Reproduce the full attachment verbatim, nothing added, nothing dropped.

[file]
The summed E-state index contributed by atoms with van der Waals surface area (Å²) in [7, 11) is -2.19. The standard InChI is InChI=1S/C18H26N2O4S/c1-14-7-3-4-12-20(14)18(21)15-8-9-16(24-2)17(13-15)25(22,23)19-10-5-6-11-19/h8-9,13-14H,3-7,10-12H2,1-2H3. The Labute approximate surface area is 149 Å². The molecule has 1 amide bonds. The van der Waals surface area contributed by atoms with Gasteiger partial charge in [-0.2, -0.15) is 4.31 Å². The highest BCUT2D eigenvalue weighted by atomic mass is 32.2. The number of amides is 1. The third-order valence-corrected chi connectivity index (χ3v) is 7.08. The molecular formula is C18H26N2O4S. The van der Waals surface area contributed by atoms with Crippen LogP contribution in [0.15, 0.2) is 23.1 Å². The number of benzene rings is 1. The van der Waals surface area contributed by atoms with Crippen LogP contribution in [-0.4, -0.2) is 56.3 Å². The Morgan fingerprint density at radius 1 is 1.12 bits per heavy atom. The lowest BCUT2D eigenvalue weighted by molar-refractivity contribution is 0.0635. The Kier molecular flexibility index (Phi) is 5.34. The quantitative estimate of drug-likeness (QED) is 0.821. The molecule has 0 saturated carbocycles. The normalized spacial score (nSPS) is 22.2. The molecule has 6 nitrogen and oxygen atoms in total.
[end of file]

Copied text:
The summed E-state index contributed by atoms with van der Waals surface area (Å²) in [7, 11) is -2.19. The standard InChI is InChI=1S/C18H26N2O4S/c1-14-7-3-4-12-20(14)18(21)15-8-9-16(24-2)17(13-15)25(22,23)19-10-5-6-11-19/h8-9,13-14H,3-7,10-12H2,1-2H3. The Labute approximate surface area is 149 Å². The molecule has 1 amide bonds. The van der Waals surface area contributed by atoms with Gasteiger partial charge in [-0.2, -0.15) is 4.31 Å². The highest BCUT2D eigenvalue weighted by atomic mass is 32.2. The number of amides is 1. The third-order valence-corrected chi connectivity index (χ3v) is 7.08. The molecular formula is C18H26N2O4S. The van der Waals surface area contributed by atoms with Crippen LogP contribution in [0.15, 0.2) is 23.1 Å². The number of benzene rings is 1. The van der Waals surface area contributed by atoms with Crippen LogP contribution in [-0.4, -0.2) is 56.3 Å². The Morgan fingerprint density at radius 1 is 1.12 bits per heavy atom. The lowest BCUT2D eigenvalue weighted by molar-refractivity contribution is 0.0635. The Kier molecular flexibility index (Phi) is 5.34. The quantitative estimate of drug-likeness (QED) is 0.821. The molecule has 0 saturated carbocycles. The normalized spacial score (nSPS) is 22.2. The molecule has 6 nitrogen and oxygen atoms in total.